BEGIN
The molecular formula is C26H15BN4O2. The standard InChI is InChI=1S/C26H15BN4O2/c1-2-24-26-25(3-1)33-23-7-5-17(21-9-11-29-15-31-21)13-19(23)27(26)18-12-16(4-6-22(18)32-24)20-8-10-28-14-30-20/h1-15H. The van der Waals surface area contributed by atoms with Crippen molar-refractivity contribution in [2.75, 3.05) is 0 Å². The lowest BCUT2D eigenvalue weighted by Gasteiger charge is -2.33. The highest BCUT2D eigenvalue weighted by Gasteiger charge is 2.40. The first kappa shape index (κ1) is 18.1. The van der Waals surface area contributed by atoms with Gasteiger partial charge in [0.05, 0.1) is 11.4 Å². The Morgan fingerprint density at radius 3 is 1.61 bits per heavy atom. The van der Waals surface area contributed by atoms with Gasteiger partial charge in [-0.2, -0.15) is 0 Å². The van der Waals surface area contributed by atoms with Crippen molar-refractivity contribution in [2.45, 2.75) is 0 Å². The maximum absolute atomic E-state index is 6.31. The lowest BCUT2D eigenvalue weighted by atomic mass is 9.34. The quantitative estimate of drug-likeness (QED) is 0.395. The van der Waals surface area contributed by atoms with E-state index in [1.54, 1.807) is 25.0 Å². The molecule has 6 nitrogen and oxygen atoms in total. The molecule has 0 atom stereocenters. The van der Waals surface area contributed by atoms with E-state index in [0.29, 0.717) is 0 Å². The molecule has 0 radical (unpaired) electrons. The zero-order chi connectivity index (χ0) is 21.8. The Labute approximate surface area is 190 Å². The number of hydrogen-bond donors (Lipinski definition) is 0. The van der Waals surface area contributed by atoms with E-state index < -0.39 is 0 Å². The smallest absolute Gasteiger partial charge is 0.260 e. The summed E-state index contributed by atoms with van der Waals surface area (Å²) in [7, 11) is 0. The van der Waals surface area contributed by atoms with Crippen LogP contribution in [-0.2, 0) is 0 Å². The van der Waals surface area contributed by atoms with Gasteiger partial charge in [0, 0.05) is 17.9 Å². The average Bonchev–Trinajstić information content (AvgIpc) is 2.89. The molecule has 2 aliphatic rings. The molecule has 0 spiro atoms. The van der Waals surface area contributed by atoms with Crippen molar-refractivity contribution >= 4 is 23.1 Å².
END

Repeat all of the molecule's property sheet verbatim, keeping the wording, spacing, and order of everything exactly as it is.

The molecular formula is C26H15BN4O2. The standard InChI is InChI=1S/C26H15BN4O2/c1-2-24-26-25(3-1)33-23-7-5-17(21-9-11-29-15-31-21)13-19(23)27(26)18-12-16(4-6-22(18)32-24)20-8-10-28-14-30-20/h1-15H. The van der Waals surface area contributed by atoms with Crippen molar-refractivity contribution in [2.75, 3.05) is 0 Å². The lowest BCUT2D eigenvalue weighted by Gasteiger charge is -2.33. The highest BCUT2D eigenvalue weighted by Gasteiger charge is 2.40. The first kappa shape index (κ1) is 18.1. The van der Waals surface area contributed by atoms with Gasteiger partial charge in [0.05, 0.1) is 11.4 Å². The Morgan fingerprint density at radius 3 is 1.61 bits per heavy atom. The van der Waals surface area contributed by atoms with Gasteiger partial charge in [-0.2, -0.15) is 0 Å². The van der Waals surface area contributed by atoms with Crippen molar-refractivity contribution in [2.45, 2.75) is 0 Å². The maximum absolute atomic E-state index is 6.31. The lowest BCUT2D eigenvalue weighted by atomic mass is 9.34. The quantitative estimate of drug-likeness (QED) is 0.395. The van der Waals surface area contributed by atoms with E-state index in [1.54, 1.807) is 25.0 Å². The molecule has 6 nitrogen and oxygen atoms in total. The molecule has 0 atom stereocenters. The van der Waals surface area contributed by atoms with E-state index in [0.29, 0.717) is 0 Å². The molecule has 0 radical (unpaired) electrons. The zero-order chi connectivity index (χ0) is 21.8. The Labute approximate surface area is 190 Å². The number of hydrogen-bond donors (Lipinski definition) is 0. The van der Waals surface area contributed by atoms with E-state index < -0.39 is 0 Å². The smallest absolute Gasteiger partial charge is 0.260 e. The summed E-state index contributed by atoms with van der Waals surface area (Å²) in [7, 11) is 0. The van der Waals surface area contributed by atoms with Crippen LogP contribution in [-0.2, 0) is 0 Å². The van der Waals surface area contributed by atoms with Gasteiger partial charge in [0, 0.05) is 17.9 Å². The average Bonchev–Trinajstić information content (AvgIpc) is 2.89. The molecule has 2 aliphatic rings. The molecule has 0 spiro atoms. The van der Waals surface area contributed by atoms with Crippen molar-refractivity contribution >= 4 is 23.1 Å².